There is a British movie called “Love Actually” (2003) that has a brief but unforgettable scene involving doors and unconditional love.
It happens on Christmas eve. Newly married Juliet and Peter are spending a quiet evening watching TV when the doorbell rings. It turns out to be Peter’s best friend Mark, who has been secretly in love with Juliet but because of his loyalty to Peter, can only bear his love unconditionally.
Watch the two-minute clip here if you wish.
You may find this odd, but I think the character Mark here is some kind of unintended Christ figure. It doesn’t help that he is played by the lead actor in my favorite zombie series, “The Walking Dead,” but think about it: He loves unconditionally “without hope or agenda.” And after professing his love (using cue cards!), he walks away because he doesn’t–and shouldn’t–impose his love.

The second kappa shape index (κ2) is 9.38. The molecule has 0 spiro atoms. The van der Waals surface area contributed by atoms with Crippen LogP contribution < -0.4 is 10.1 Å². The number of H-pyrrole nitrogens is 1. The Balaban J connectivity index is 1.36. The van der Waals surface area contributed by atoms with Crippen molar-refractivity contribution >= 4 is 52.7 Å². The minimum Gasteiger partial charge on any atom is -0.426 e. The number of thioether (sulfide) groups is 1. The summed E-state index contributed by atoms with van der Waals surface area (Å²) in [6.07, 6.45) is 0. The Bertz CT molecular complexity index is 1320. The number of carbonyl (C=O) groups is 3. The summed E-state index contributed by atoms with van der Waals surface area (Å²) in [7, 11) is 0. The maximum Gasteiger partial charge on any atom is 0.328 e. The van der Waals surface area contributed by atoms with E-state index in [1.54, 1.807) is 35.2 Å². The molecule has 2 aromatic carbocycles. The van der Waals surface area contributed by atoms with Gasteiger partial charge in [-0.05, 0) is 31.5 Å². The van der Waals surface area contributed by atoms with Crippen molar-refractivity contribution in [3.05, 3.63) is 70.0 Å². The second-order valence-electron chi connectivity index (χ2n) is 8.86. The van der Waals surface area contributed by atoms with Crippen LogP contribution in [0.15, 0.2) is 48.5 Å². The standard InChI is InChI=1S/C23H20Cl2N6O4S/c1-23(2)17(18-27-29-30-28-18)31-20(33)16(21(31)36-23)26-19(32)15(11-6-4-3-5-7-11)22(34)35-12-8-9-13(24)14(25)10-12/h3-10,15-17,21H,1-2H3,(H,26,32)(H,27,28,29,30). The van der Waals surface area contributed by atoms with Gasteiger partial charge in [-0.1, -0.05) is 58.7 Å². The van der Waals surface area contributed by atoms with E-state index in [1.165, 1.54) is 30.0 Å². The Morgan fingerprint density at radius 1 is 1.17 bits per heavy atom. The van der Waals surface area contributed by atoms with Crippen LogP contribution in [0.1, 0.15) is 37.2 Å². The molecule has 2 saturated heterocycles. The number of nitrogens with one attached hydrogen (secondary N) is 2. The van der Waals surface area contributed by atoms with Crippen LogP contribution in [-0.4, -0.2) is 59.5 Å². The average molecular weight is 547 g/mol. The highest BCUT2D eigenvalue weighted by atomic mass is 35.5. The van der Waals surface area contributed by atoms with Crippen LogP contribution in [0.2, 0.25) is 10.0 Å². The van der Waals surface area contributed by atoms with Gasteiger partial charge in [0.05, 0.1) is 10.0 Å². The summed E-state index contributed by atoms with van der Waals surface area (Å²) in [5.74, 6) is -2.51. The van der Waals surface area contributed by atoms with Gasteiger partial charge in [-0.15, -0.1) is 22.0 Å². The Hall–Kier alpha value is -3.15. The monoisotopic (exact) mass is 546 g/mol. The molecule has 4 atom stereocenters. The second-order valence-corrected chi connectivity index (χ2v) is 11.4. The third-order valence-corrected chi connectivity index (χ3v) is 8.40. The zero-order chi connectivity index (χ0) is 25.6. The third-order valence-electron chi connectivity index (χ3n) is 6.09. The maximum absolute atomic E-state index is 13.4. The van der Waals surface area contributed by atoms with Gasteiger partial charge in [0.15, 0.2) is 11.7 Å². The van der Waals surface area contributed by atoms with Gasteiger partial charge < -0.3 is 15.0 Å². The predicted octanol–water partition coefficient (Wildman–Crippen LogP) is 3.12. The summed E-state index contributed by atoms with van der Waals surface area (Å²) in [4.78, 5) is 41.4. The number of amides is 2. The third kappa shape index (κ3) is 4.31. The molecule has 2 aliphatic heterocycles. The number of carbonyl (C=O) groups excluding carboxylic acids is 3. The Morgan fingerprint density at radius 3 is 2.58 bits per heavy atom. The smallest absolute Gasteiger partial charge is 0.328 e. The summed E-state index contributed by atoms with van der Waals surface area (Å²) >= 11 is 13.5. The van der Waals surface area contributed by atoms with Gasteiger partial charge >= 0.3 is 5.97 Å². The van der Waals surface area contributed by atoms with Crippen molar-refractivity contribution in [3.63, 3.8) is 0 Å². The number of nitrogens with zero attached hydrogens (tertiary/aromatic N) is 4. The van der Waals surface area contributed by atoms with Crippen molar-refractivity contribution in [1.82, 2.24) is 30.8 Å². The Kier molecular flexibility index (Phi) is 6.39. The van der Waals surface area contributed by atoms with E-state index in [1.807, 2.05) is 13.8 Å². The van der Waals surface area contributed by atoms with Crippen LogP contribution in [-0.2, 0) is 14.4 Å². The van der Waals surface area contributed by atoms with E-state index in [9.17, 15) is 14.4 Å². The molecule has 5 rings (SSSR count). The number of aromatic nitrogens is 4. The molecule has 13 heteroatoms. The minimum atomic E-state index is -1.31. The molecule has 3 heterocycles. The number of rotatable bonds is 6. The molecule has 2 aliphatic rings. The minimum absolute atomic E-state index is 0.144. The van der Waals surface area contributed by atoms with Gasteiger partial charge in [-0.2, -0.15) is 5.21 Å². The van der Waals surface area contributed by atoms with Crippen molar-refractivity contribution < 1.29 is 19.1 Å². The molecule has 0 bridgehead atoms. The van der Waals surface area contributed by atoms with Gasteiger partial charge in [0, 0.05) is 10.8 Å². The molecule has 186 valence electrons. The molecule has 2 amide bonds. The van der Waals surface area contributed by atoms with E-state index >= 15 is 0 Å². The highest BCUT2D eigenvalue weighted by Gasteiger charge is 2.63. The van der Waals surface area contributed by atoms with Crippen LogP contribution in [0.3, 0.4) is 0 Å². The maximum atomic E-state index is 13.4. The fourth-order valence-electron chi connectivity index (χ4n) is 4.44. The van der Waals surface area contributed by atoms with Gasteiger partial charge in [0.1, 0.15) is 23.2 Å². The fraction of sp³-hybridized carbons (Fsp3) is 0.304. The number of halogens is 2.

The situation of course, is very different, but in a way, Christ does the same. He loves us without condition and without imposition. He walks away; it’s up to us how we would like to respond.
Imagine Christ telling you:
“To me, you are perfect.
And my wasted heart will love you
(no matter what).”
Such is the unconditional love of Christ.
Kissing the cross during the Veneration at the Good Friday service is a good time to respond to the Lord’s offer of love. Otherwise, if you wish, you may, in the privacy of your room, hold a crucifix in your hand and give it a reverent and loving kiss.
Image source: “Love Actually” (2003)